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Teaching AI to See In Color: Does AI Need Diversity Training?

As a Futurist with a background in tech and a former member of Google's groundbreaking team, Spotlight Stories (2016 -2018), I have witnessed firsthand the lack of diversity in the tech industry. During my two years at Google's R&D Lab for Mobile Hardware, ATAP, I realized that I was the only black woman on the team and the first in nearly a decade of the lab's existence.

As a black woman, I understand the importance of representation, especially for those who are underrepresented and feel the pressure to be a positive and reductive pillar of interpersonal interactions in the culture. The lack of diversity in tech is no longer a secret, with the industry mostly employing white and Asian men. This lack of diversity has uncovered major flaws in the technology we use on a daily basis.

For example, Google's Image Recognition and Microsoft Live Labs' Twitter bot have biased tendencies against darker-skinned people, which means governments and companies continue to fail larger and larger groups of people, passing on the racism baton to AI. AI is a powerful tool that can determine credit scores, put people in jail, and even predict the future. However, there have already been instances of AI being racist, such as in biased predictive policing used by police departments, autonomous vehicles not recognizing darker-skinned people as people at all, and AI facial recognition often failing to properly identify people with darker skin tones.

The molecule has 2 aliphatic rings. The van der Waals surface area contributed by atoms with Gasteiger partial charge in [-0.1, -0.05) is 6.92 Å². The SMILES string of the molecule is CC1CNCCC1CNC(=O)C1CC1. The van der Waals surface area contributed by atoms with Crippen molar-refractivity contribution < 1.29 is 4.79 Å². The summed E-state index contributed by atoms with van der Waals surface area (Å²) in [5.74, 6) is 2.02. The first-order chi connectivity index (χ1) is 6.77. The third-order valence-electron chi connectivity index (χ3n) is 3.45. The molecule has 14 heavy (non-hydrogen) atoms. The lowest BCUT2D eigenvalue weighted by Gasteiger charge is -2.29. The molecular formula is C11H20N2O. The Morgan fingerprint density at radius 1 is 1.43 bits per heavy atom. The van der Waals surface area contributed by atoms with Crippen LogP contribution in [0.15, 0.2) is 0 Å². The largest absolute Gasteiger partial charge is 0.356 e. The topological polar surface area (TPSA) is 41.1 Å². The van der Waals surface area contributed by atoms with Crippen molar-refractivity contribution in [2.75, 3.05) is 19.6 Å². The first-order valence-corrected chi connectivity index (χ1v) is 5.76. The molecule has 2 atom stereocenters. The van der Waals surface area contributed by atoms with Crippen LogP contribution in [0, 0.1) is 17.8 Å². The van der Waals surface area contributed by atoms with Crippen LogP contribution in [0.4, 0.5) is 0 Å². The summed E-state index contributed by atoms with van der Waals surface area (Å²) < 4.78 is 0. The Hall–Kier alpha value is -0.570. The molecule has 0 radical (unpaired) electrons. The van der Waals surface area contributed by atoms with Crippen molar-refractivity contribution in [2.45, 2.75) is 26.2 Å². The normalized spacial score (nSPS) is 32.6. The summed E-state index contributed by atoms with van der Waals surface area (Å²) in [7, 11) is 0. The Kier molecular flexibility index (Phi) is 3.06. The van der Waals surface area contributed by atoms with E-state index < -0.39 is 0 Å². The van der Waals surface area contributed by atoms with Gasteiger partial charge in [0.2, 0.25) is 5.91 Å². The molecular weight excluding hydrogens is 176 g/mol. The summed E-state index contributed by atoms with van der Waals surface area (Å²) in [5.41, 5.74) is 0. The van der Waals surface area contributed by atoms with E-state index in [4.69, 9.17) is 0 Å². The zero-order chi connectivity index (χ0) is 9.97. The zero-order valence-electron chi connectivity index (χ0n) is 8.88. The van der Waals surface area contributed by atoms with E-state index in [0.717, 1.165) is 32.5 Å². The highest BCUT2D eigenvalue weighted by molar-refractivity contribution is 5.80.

AI is exceptional at reproducing what already exists, but when it comes to creating lasting change, AI lacks the ability to create unprecedented solutions to the new obstacles of our time. Many are concerned about the negative impacts AI will have on society, especially as it relates to issues like diversity and inclusion. There are new voices working in artificial intelligence, and they are fighting to change the way AI learns.

One of these voices is Timnit Gebru, a Black female researcher at Google who was involved in studying the ethical and social implications of artificial intelligence. She was asked to retract her latest research paper on large language models, but she refused and instead wrote a six-page response. When the dispute escalated, she sent two emails, one to her superior and another to a listserver for women who worked in Google Brain. The latter email accused the company of silencing marginalized voices and dismissed Google's internal diversity programs. Gebru was subsequently fired, and her departure ignited a controversy that inflamed Google, which had been facing accusations of mistreating women and people of color. Many AI researchers sympathized with Gebru and found her paper unobjectionable. Thousands of Googlers and outside AI experts signed a public letter castigating the company.

Timnit Gebru's experience has shed light on important lessons for how we approach AI. Her work highlighted the need for diversity and inclusion in the AI field, as well as the need to address biases and ethical concerns in AI systems. Gebru's advocacy for transparency and accountability in AI models and data collection practices has brought attention to the potential harm that can result from unregulated and unchecked AI development. Additionally, Gebru's experience with Google demonstrated the importance of corporate responsibility and ethical leadership in the tech industry. Overall, Gebru's story has emphasized the need for a holistic approach to AI development that takes into account not only technical expertise but also social and ethical considerations.